Cheers Paul
AnswerID: 507595

Reply By: Member - Geoff M (VIC) - Tuesday, Mar 26, 2013 at 12:36

Tuesday, Mar 26, 2013 at 12:36
Hi Bigfellabrian,

You will get a number of responses to your query on the spacers. It was recommended to me to fit the spacers by a reputable 4WD store who has built up several 79 series Landcruisers, and I have driven my vehicle both with the spacers and without.

From my experience the spacers do marginally assist with the driving of the 'cruiser, but I'm sure there will be plenty who will choose to disagree. That's fine. Personally I think that Toyota made a silly decision back in 2007 when fitting the V8 motor to widen the front and leave the rear narrower.

Cheers, Geoff
AnswerID: 507608

Follow Up By: bigfellabrian - Tuesday, Mar 26, 2013 at 19:18

Tuesday, Mar 26, 2013 at 19:18
Thanks Geoff
I have seen some pretty abrupt responses from hen pecked gurus, I will go back to asking my shed full of Mondays experts now footy season is on.
No stress I admire your outlook and thanks again.
I am heading back up to the cape in July so we will see what happens then, I have more than enough tools and gear to get me out of trouble , just can't seem to catch a barra, my biggest goal in life since my kids went to boarding school.
Anyway talk later
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Follow Up By: Member - PJR (NSW) - Tuesday, Mar 26, 2013 at 23:03

Tuesday, Mar 26, 2013 at 23:03
The insurance assessor is looking at our car tomorrow. We damaged it in the bush. I was advised by the bloke who gave us a quote to make sure it's legal. We could be knocked back for anything illegal at all and it does not have to be associated with the damage.

Phil
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Follow Up By: fisho64 - Wednesday, Mar 27, 2013 at 01:28

Wednesday, Mar 27, 2013 at 01:28
Itsd been a long established principal that an insurance company "cant" use a defect to refuse a claim if it did not demonstrably cause or contribute to the accident. Otherwise a chipped windscreen, leaking oil filter or tiny bit of corrosion could be used to refuse any claim.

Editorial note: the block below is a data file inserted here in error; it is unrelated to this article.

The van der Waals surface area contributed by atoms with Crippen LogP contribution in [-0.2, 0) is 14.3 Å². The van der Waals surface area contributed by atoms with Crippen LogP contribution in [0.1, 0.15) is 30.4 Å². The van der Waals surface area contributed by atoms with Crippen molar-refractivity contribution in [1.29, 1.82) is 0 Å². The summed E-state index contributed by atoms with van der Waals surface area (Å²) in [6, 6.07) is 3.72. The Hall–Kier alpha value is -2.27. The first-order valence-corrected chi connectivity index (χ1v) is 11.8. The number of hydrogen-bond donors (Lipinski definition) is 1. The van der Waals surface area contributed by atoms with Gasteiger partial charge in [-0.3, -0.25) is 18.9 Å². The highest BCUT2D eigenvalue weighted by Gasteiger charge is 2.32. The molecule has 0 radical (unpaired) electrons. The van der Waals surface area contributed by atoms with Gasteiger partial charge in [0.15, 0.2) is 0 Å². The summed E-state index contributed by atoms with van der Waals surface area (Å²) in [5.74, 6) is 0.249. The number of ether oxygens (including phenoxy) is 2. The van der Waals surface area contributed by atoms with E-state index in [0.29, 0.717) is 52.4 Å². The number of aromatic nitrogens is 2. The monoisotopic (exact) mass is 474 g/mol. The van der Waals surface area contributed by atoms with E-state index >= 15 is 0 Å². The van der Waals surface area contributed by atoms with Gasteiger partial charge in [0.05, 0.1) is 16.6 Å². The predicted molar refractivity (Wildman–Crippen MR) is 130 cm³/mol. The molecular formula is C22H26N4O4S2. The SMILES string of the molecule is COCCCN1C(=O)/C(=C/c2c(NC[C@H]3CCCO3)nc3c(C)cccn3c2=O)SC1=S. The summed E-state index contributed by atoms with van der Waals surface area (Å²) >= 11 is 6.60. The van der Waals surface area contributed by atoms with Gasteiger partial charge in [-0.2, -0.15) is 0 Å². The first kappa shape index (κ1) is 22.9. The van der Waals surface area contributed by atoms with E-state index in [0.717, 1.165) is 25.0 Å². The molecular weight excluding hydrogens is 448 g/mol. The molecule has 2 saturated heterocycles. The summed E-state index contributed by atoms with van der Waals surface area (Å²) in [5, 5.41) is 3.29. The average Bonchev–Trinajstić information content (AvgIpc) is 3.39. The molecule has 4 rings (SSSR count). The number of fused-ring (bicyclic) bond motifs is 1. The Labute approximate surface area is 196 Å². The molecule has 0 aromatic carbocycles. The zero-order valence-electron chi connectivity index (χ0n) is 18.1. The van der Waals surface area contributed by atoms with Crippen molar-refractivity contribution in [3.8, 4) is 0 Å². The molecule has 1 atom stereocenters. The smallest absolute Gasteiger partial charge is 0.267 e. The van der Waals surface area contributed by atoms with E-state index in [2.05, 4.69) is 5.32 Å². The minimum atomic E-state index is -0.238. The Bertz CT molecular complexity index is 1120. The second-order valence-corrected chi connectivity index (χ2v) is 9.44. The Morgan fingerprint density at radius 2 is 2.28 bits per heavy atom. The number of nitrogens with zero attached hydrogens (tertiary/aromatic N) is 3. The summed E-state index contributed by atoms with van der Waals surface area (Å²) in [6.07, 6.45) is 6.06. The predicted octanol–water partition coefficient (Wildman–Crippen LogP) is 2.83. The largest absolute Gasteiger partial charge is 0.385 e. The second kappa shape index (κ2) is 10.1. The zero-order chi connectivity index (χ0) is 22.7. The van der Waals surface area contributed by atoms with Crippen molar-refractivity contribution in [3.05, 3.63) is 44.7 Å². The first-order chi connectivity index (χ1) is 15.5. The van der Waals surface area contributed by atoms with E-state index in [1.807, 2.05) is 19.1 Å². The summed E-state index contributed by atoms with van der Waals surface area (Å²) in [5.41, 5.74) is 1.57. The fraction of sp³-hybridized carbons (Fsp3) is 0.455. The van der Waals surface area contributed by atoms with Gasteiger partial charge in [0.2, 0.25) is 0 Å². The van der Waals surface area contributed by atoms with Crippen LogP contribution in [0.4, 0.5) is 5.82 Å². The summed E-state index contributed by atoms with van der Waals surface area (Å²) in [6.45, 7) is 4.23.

HOWEVER, once youve got to fight the insurance company over it, youve probably lost anyway even if you come out on top.

They will almost always try it on anyhow especially with younger or less experienced people
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Follow Up By: Member - PJR (NSW) - Wednesday, Mar 27, 2013 at 07:09

Wednesday, Mar 27, 2013 at 07:09
It comes back to money hey!

Luckily all I did was take out the shelf behind the driver and put the rear seats back in. Fifteen minutes. Guess I am a little practised at doing it. When my wife and I go away we take out the seats and put them in if the grandkids are coming.

Legal or established principle; either way it was easier to change it back.

Lets say, for argument sake, that the standard track is 1.5M and you stick some 25mm spacers in. That's a tiny 3.3% increase in track. Wow. I bet that will help a lot of cars not roll over. And what about the additional cornering stability; such an enormous gain - NOT.

I wonder if one would call me a "hen picked guru" because I don't approve of spacers just to get an inch or so of wider track. I don't agree with spacers unless you can get them approved by an engineer. Bugger the law. What's more important is car reliability in places like the Canning or the remote Vic High country

Phil
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Reply By: AlbyNSW - Tuesday, Mar 26, 2013 at 22:20

Tuesday, Mar 26, 2013 at 22:20
Have a look at Mick O ' s blogs, there is one where he sheared the studs off on his 79
I don't think he runs them anymore
AnswerID: 507653